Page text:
After I kept seeing new SSTV images sent from the ISS on Twitter, I thought I'd give it a try too. Since I've been doing a lot of radio via FM amateur radio satellites lately anyway, I have a small 4 element LogPer directional antenna at the window anyway.
The free open source Android software "Robot36" was often recommended as software. I was very surprised when it gave a very clear picture even without a cable between my handheld radio and my mobile phone. In Robot36, however, you should select the mode manually and not leave it to chance whether "auto" works. Currently PD120 was used, which is what ARISS announced (see original message below).
I was able to achieve very good results with my Yaesu FT2 and FT4. With every pass I could decode at least 1 complete picture. The antenna was always an Anjo 4 ele logper held out of the window on a 2m wooden broomstick and the ISS was tracked via the Android app "ISS Detector".
With those images I was already able to request the ARISS SSTV award:
Currently we have about 5 passes per 24 hours. I often only got one in the morning. The others were between 2 am local time in the night and 6 am local time in the morning, so some pictures slipped through my fingers. Then when I had 4-5 other passes, I thought about a different strategy. What if you run a receiver all the time? Since I don't have any fixed antennas at all, I couldn't track a Yagi automatically. I only had a Diamond mobile whip, which I attached to the roof window on the 4th floor. From there I went to the Yaesu FT-4 with about 2m RG-174. I had set the frequency to 145.800 MHz and set squelch to level 1. This way I hoped to save battery. The ISS passes were always heard with at least S5, so that should work.
In the morning I checked the Pi and what I received over night. It looked like this:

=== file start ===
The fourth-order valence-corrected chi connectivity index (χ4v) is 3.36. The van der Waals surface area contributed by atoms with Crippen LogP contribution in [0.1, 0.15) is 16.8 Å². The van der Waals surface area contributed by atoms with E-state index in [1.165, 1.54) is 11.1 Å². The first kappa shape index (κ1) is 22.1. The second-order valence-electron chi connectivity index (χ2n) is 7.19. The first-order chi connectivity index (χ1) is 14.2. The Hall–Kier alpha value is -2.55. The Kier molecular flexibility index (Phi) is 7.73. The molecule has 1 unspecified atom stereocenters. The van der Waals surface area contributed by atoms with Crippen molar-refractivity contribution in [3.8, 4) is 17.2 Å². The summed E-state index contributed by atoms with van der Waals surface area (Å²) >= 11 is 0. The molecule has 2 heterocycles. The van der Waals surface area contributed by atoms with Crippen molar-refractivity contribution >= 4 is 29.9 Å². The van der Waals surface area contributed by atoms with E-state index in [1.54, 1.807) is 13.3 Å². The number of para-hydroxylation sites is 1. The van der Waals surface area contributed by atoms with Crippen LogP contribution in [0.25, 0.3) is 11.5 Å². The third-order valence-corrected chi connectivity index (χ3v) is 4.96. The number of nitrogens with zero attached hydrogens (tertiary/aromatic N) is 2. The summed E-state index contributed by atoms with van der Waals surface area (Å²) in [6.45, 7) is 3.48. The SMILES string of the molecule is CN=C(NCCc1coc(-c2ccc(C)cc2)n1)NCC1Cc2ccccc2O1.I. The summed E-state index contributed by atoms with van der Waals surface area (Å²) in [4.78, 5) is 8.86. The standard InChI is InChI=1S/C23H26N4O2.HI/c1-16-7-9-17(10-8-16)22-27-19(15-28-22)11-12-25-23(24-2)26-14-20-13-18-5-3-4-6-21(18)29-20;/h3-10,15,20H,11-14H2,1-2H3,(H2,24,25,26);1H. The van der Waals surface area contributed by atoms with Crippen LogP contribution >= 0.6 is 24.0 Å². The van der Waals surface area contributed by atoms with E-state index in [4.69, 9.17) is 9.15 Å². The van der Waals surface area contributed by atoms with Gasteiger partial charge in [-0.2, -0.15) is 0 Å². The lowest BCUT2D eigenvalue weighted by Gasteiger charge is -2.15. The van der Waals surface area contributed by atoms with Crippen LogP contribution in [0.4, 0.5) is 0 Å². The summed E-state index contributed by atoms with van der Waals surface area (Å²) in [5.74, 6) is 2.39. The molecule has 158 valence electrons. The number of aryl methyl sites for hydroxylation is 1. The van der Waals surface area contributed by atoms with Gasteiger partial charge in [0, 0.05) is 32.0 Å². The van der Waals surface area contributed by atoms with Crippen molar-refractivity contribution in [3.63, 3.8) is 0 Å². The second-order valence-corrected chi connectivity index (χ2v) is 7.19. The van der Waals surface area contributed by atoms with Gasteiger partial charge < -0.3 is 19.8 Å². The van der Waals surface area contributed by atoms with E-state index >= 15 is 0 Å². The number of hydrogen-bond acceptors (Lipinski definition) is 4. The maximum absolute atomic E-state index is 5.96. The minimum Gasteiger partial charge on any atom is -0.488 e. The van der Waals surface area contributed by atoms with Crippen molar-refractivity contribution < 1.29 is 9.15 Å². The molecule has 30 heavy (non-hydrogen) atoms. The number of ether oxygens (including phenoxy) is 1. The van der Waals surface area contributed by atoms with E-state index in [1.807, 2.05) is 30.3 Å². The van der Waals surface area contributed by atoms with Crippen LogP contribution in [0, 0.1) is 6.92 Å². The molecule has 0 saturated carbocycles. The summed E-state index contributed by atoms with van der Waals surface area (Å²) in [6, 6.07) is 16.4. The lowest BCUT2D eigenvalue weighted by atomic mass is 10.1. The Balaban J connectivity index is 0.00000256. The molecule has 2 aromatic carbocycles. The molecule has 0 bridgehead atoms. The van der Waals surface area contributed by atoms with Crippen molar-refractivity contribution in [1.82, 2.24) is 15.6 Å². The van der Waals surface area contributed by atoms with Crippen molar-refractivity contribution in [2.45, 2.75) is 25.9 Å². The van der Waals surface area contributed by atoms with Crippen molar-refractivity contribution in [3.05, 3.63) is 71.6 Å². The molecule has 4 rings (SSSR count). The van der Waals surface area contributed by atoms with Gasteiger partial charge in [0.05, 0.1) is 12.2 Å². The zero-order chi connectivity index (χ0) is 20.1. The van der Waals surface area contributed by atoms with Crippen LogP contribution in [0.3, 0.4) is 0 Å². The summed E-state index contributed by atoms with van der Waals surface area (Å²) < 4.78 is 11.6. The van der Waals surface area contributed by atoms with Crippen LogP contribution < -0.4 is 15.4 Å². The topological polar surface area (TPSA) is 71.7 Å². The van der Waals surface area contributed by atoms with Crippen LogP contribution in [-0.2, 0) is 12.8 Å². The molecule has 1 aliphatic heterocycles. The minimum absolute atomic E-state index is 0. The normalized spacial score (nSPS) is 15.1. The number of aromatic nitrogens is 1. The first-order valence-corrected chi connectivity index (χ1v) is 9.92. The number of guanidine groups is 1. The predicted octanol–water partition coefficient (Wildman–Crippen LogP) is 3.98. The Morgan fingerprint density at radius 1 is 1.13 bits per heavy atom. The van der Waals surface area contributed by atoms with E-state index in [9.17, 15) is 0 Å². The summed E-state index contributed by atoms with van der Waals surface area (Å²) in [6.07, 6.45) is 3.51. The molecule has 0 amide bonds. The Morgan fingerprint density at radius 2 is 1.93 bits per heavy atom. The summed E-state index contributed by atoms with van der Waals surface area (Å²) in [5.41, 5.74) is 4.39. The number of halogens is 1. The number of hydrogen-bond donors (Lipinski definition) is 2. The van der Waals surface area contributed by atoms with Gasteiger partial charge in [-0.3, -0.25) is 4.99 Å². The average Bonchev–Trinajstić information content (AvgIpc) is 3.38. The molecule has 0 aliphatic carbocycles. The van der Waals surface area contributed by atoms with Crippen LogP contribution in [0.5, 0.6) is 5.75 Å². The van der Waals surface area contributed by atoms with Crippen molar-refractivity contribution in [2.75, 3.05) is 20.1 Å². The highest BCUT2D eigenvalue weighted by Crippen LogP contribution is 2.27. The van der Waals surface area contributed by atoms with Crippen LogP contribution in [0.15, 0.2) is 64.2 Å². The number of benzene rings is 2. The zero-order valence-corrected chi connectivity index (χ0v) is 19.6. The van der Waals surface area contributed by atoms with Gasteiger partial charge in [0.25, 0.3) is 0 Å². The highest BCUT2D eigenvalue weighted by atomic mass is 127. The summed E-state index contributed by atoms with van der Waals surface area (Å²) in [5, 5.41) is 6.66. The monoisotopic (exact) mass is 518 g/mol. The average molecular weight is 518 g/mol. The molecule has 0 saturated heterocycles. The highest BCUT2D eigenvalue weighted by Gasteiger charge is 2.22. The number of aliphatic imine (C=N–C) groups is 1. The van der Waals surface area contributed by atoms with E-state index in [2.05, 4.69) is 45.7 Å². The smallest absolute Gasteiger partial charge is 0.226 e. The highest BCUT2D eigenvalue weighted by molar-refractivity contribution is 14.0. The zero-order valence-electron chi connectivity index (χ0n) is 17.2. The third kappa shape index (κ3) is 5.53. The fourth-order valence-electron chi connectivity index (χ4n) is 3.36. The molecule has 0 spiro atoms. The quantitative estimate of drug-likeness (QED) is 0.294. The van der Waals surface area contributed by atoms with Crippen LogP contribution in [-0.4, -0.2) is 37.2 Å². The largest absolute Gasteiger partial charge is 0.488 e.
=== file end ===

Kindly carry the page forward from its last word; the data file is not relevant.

The nice thing about QSSTV is that it just "waits" and as soon as there is a signal, the software decodes the picture automatically. It is also saved automatically. The whole thing is incredibly convenient.
Here are the original decoded images from QSSTV and the mobile whip antenna:
In general, I am quite satisfied. Unfortunately, number 6 came up twice, once 7 and once 5. I already have these. #3 would be new, but only got halfway through and #4 is new and quite usable.
Let's see if anything else comes through this night.
Nice to see #10, #11 and #12 coming in.
Here is the final result:
2 interesting articles:
Original message from ARISS.org:
ARISS SSTV Event Scheduled for Dec 26
Images will be downlinked at 145.8 MHz +/- 3 KHz for Doppler shift and the expected SSTV mode of operation is PD 120. The main theme will be for this event will be lunar exploration. Radio enthusiasts participating in the event can post and view images on the ARISS SSTV Gallery at https://www.spaceflightsoftware.com/ARISS_SSTV/ .
After your image is posted at the gallery, you can acquire a special award by linking to https://ariss.pzk.org.pl/sstv/ and follow directions for submitting a digital copy of your received image.